This, this now, this having slept 5 hours on diazapam and you’re propped up, wired up waiting for Johnny V, do you remember Johnny V ? Looked like Johnny Mathis in his way.
And you pulse, you brace, you ride the spasms as they come.
But Johnny brings fresh news and plans change yet again. And so you beamed at the prospect of a long day opening up ahead, of no need for surgery at all.
And it’s this kind of feeling, waiting for the needle team, for the back stab and their voices swirling, fading in and out.
And now, in the now, the warmth of cooking chocolate cake wafts up and frames the day. And you’re settled, softened to the carnival of colours in your head, to the moment when the needle took the pain away, to the sense of loss and separation from it all. And the minutes formed a day and early evening bought more work.
And now under the distant drone of passing planes, it doesn’t matter. It doesn’t matter that despite the pushing, your hours bled, theatre bound.
And there under green and lights, there in the clink of instruments, was the moment he came to be. Up and round and out, up and out, all pink and red and warm.
That moment, your time, all three together. Despite everything, all that matters is you came through.
.And you you know you’re not one to give up, to give in, you know you’re known for soldering on but last night was one of surrender.
Last night was sitting in their hard seated, hard backed chair watching the line of light down the side of the door where the night shift staff moved and soft shoed. And you pressed the buzzer as you rocked.
It was Delise, you’re sure even now, she said her name was Delise, not Denise or Louise but Delise. But she was the one who took your hand when white shards shot up your spine and round your front, when the night pulsed in and found you sleepless, twitching, in the chair.
Delise was sorry that the medicines were locked away till morning.
.Morning happened for others.
Even now through the hours since that moment, you can feel it. And He was called in, rung early from his bed to stand there helpless.
So somehow day 4 had emerged but not for you, for you there was no break, no rest no sleep, just a string of moments, holding tight and holding on.
Drunk on lightning strikes around your form, and you let go,
It’s that Sunday feeling, that not really having slept all week kind of time. And faces came, agreed to surgery but it was Sunday and no one was around.
Tomorrow though, they told you.
Tomorrow they’d prepare you, break some water for you, tomorrow they would scrub up and take you down.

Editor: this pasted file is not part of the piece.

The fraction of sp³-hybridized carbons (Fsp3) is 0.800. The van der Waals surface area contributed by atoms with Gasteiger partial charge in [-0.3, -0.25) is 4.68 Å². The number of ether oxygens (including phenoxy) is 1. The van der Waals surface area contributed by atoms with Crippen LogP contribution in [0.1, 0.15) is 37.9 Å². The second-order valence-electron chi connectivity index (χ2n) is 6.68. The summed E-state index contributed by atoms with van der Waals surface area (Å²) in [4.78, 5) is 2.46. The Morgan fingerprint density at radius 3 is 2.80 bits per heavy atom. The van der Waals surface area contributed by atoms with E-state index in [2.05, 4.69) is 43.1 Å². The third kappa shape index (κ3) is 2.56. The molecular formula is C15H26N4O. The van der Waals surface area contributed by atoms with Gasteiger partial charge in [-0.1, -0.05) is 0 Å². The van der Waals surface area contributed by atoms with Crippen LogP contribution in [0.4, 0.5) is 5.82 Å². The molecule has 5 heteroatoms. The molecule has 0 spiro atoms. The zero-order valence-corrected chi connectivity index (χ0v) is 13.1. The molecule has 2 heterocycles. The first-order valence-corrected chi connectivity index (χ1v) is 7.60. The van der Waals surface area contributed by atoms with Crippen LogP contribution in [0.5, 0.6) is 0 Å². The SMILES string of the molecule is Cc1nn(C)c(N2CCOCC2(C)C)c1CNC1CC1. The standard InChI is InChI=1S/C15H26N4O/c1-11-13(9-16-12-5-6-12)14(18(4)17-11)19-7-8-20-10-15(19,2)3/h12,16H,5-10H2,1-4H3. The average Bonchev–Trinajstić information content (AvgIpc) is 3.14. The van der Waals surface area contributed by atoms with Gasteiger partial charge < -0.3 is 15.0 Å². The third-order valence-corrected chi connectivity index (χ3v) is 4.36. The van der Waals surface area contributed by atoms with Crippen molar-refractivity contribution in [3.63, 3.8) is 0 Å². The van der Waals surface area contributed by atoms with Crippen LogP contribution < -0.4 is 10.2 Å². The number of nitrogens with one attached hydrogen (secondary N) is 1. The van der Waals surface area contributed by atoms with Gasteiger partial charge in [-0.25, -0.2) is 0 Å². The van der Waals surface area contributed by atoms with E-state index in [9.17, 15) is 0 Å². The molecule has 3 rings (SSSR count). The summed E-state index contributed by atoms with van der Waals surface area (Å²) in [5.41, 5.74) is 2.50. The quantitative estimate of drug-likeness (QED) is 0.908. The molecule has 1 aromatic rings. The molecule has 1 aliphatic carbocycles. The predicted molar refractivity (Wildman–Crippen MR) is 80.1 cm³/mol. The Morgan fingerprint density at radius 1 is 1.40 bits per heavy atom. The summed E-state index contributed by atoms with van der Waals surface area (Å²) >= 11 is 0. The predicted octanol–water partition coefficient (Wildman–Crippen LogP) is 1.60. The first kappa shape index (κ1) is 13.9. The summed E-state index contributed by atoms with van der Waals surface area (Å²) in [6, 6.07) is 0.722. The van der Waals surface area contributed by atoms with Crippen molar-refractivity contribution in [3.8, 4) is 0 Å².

And then it becomes the Saturday in your head, new nurse, new name, new plan and you try to see her face. Her hair, it’s dark, short and you find glimpses of her by the door, by the bed.
She prepares and you brace. And there’s a sense of being tethered somehow, like a child’s eager grasp on a balloon string. (The balloon is red) and somehow you float above your morning day-lit room, right now. Bobbing, weaving, deep inside the balloon, you live, young with spasms, tired with hope.
It plays out, looping like it did, like it will, shafts of light flicking up the dust particles and in each one you exist.
So you take a deep breath and they try again. It was morning, they were early, they will try two times today. Your balloon bobs, the spasms make their way around your body and it is Saturday there, on that bed, in room 3.
It’s that been-awake-throughout-the-night-belly-pulsing-tight kind of feeling. That scrawling-numbers-on-a scrap-of-paper-at-your-side kind of thing.
And you clamber and you stagger, grateful for the banisters that hold you up, thankful for the waiting car and helpful hands.
It’s that September-14th-early-morning-neighbours-taking-kids-to-school kind of moment when the spasms send white heat back up your spine. And you note the trees blurred on your journey, on the corner near the lights.
It’s that being-helped-back-out-the-car-and-to-a-wheelchair kind of morning and faces and corridors come and go and then you wait.
Yes, it’s that kind of waiting, kind of morning. That kind of primal knowing through the hours.
It’s a me-on-a-bed kind of feeling, buzzed with cortisol, fuzzed with lack of sleep kind of thing.
It’s a September-14th kind of feeling, that resolve kicking in, that start-of-the-longest-week kind of thing.